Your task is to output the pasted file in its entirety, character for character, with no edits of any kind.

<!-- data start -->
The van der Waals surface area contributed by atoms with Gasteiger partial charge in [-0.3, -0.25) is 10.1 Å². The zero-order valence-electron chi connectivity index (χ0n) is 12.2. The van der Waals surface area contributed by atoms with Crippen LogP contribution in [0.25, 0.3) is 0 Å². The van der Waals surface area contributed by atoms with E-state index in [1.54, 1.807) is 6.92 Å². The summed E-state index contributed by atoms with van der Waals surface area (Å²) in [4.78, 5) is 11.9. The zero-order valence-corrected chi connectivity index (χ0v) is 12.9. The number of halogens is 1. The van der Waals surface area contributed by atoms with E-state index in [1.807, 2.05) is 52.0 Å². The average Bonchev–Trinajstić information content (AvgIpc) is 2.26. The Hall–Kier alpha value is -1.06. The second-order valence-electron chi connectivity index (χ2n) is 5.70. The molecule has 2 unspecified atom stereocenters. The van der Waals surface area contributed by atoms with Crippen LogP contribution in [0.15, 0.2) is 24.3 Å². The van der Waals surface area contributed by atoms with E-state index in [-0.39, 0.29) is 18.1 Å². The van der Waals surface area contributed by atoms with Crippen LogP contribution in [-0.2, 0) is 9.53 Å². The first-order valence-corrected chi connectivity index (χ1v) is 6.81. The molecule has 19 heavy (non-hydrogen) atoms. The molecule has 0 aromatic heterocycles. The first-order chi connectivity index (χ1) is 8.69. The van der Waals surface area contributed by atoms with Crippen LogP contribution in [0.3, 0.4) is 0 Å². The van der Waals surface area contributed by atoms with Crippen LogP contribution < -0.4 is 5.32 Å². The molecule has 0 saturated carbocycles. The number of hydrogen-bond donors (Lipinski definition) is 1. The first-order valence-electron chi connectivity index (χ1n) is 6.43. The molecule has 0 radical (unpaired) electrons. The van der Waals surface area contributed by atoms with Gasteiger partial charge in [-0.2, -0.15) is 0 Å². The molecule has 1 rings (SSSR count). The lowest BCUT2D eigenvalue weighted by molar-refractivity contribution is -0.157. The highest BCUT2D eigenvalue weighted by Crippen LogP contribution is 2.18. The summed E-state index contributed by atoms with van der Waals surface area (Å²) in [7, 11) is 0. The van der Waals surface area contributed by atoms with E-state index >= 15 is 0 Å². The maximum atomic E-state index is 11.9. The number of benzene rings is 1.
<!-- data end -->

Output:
The van der Waals surface area contributed by atoms with Gasteiger partial charge in [-0.3, -0.25) is 10.1 Å². The zero-order valence-electron chi connectivity index (χ0n) is 12.2. The van der Waals surface area contributed by atoms with Crippen LogP contribution in [0.25, 0.3) is 0 Å². The van der Waals surface area contributed by atoms with E-state index in [1.54, 1.807) is 6.92 Å². The summed E-state index contributed by atoms with van der Waals surface area (Å²) in [4.78, 5) is 11.9. The zero-order valence-corrected chi connectivity index (χ0v) is 12.9. The number of halogens is 1. The van der Waals surface area contributed by atoms with E-state index in [1.807, 2.05) is 52.0 Å². The average Bonchev–Trinajstić information content (AvgIpc) is 2.26. The Hall–Kier alpha value is -1.06. The second-order valence-electron chi connectivity index (χ2n) is 5.70. The molecule has 2 unspecified atom stereocenters. The van der Waals surface area contributed by atoms with Crippen LogP contribution in [0.15, 0.2) is 24.3 Å². The van der Waals surface area contributed by atoms with E-state index in [-0.39, 0.29) is 18.1 Å². The van der Waals surface area contributed by atoms with Crippen LogP contribution in [-0.2, 0) is 9.53 Å². The first-order valence-corrected chi connectivity index (χ1v) is 6.81. The molecule has 19 heavy (non-hydrogen) atoms. The molecule has 0 aromatic heterocycles. The first-order chi connectivity index (χ1) is 8.69. The van der Waals surface area contributed by atoms with Crippen LogP contribution in [0.3, 0.4) is 0 Å². The van der Waals surface area contributed by atoms with Crippen LogP contribution < -0.4 is 5.32 Å². The molecule has 0 saturated carbocycles. The number of hydrogen-bond donors (Lipinski definition) is 1. The first-order valence-electron chi connectivity index (χ1n) is 6.43. The molecule has 0 radical (unpaired) electrons. The van der Waals surface area contributed by atoms with Gasteiger partial charge in [-0.2, -0.15) is 0 Å². The molecule has 1 rings (SSSR count). The lowest BCUT2D eigenvalue weighted by molar-refractivity contribution is -0.157. The highest BCUT2D eigenvalue weighted by Crippen LogP contribution is 2.18. The summed E-state index contributed by atoms with van der Waals surface area (Å²) in [7, 11) is 0. The van der Waals surface area contributed by atoms with E-state index >= 15 is 0 Å². The maximum atomic E-state index is 11.9. The number of benzene rings is 1.